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BlackRock Backs Gold to Hedge Risk the Market Isn't Grasping

The hiding political risk is not reflected in the markets. Buy gold as insurance.

By Susanne Barton

(Bloomberg) --Investors should probably be a little more nervous, according to one BlackRock Inc. money manager.

Stocks have rallied to records amid signs of stabilization in China’s economy and bets that President Donald Trump will boost U.S. infrastructure spending, roll back regulations and cut taxes. While the stock surge and below-average volatility show investors are more optimistic, markets are underpricing global political risks, said Russ Koesterich, who helps manage the $41 billion BlackRock Global Allocation Fund. He recommends gold as insurance.

Looming elections in Europe and political uncertainty in the U.S. are among developments that could shift investor sentiment, Koesterich said. Adding to the threat is the potential impact of Britain’s exit from the European Union and a debt crisis in Greece. Such concerns have helped boost haven demand for gold, which has climbed almost 8 percent this year after posting the worst quarter since 2013.

“That hiding political risk is not reflected in markets,” Koesterich said in a telephone interview Thursday. “People are not that nervous, and there are things that could go wrong, particularly when you think about all of the political risks. That adds to the argument for having gold in a portfolio.”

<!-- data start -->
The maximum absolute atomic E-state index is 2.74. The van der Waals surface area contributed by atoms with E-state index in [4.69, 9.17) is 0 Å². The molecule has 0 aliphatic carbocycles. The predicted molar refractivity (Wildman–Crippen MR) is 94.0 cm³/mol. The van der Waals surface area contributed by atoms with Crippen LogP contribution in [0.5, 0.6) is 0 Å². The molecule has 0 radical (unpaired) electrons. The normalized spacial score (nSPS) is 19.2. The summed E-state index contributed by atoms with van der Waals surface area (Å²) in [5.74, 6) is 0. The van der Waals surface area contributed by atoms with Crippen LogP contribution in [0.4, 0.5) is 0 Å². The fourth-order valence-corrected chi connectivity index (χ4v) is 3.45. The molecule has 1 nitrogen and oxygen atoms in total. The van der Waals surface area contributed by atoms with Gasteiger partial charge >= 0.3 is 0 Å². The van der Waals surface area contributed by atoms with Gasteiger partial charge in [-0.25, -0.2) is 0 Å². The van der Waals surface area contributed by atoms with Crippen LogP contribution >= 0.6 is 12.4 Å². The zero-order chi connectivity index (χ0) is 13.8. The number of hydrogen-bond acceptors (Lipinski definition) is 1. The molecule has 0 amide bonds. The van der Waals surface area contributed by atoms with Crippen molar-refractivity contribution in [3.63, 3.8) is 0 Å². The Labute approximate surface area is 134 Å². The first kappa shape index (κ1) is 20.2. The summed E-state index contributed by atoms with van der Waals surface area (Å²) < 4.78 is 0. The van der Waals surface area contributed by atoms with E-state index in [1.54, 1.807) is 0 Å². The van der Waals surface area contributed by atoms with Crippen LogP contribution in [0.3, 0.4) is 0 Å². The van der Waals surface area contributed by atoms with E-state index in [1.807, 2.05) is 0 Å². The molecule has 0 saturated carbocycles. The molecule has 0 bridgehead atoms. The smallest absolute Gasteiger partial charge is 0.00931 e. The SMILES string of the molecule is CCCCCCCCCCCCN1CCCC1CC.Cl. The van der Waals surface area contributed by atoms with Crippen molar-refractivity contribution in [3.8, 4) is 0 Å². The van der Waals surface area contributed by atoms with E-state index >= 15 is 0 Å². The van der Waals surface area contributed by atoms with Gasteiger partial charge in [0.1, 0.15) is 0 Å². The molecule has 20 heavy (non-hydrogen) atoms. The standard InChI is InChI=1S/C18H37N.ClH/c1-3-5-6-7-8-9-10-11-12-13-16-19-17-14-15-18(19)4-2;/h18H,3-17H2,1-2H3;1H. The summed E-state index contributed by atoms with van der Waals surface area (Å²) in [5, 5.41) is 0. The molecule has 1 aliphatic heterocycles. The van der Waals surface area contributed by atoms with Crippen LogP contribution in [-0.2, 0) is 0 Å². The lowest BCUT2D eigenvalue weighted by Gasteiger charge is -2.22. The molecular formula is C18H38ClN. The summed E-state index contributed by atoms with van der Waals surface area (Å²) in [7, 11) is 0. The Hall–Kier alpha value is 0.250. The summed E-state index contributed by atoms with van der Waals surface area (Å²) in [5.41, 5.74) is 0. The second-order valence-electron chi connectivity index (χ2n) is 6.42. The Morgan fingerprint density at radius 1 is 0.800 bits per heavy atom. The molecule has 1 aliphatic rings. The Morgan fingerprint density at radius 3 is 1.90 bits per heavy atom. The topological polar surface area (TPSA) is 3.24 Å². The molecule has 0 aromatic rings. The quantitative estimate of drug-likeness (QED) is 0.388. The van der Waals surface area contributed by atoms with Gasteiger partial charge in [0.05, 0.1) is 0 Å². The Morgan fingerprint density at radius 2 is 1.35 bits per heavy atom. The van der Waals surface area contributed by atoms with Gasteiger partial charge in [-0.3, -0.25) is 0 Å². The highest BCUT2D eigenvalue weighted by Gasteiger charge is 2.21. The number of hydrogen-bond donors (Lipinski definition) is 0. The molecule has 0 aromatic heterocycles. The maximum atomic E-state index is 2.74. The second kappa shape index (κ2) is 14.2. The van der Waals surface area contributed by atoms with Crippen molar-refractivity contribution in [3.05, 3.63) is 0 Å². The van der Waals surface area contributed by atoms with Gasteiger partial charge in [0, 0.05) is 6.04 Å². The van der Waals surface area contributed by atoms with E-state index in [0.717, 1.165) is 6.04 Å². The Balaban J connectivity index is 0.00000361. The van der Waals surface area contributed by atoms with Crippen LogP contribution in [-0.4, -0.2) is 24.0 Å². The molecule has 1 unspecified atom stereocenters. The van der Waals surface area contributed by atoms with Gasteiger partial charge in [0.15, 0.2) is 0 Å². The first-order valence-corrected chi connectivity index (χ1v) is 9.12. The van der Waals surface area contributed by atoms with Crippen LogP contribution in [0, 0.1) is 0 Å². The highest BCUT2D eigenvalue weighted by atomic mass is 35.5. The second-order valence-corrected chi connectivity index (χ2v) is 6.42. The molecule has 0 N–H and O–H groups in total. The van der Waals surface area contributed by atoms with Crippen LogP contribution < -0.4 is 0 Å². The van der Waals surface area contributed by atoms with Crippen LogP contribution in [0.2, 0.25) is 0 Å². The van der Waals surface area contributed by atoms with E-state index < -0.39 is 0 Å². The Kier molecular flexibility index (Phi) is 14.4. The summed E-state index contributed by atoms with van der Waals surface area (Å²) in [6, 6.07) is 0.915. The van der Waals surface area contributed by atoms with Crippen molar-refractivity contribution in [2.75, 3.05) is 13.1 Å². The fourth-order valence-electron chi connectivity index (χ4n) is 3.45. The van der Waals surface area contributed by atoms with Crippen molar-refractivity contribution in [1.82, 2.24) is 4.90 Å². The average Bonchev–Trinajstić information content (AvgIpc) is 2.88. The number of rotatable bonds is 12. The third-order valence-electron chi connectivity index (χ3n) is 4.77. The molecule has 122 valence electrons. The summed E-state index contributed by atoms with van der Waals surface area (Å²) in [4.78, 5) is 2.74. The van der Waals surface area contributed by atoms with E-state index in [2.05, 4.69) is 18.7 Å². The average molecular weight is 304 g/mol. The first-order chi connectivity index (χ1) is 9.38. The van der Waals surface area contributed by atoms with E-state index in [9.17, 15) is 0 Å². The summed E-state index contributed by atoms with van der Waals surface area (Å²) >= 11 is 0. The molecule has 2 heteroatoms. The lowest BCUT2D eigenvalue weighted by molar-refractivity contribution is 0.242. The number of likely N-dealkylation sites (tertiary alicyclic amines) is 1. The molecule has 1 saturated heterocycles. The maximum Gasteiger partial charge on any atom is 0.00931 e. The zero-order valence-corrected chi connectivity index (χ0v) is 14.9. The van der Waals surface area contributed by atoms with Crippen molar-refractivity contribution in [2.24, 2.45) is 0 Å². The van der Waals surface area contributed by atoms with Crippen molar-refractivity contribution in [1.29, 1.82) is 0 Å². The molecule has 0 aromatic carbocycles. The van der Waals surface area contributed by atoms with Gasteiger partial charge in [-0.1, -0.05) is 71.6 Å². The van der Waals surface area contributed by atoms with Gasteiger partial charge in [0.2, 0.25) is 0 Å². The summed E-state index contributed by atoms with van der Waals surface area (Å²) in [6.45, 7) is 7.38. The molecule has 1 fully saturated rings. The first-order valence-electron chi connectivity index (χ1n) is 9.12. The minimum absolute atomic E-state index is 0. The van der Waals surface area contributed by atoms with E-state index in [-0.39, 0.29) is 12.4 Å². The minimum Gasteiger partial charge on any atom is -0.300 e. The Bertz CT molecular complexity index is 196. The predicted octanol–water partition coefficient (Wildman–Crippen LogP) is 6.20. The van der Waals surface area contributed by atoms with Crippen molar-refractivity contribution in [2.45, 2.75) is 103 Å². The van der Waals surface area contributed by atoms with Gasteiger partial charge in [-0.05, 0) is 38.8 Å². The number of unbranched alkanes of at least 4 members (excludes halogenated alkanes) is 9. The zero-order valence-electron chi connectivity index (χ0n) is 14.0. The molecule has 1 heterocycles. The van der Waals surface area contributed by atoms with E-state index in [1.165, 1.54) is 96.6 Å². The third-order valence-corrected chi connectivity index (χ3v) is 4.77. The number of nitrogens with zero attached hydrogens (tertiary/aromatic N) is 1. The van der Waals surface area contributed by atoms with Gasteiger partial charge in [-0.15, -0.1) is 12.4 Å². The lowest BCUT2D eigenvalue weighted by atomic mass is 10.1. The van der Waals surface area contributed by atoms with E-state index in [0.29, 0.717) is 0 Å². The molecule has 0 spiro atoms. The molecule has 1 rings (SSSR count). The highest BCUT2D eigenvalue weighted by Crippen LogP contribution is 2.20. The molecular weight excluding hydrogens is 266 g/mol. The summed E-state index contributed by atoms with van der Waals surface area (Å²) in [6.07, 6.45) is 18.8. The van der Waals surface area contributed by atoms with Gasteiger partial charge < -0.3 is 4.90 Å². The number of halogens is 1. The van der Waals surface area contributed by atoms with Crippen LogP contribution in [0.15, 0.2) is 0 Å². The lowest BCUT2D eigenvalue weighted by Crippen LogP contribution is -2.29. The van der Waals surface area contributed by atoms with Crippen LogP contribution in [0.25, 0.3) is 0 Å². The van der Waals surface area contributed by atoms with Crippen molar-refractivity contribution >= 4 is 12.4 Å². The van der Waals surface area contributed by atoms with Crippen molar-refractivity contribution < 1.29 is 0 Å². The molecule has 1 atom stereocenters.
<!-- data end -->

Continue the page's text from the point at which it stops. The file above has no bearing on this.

Bullion for immediate delivery was 0.1 percent lower at $1,238.15 an ounce at 2:14 p.m. in Singapore, according to Bloomberg generic pricing. Prices are headed for the seventh weekly gain in the past eight.

In the U.S., stocks this week posted the longest rally in three years, inflation indicators have risen and the labor market is strengthening. That’s happening at the same time that a gauge of global economic policy uncertainty climbed to the highest on record in January.

“Some of this rally has been based on the fact that investors expect some stimulus from Washington in the form of tax cuts and potentially fiscal stimulus as well,” Koesterich said. “What happens if it doesn’t come?” While “there will be some stimulus, the timing, the form and the magnitude are still very much uncertain.”


To contact the reporter on this story: Susanne Barton in New York at [email protected] To contact the editors responsible for this story: James Attwood at [email protected] Jake Lloyd-Smith, Keith Gosman


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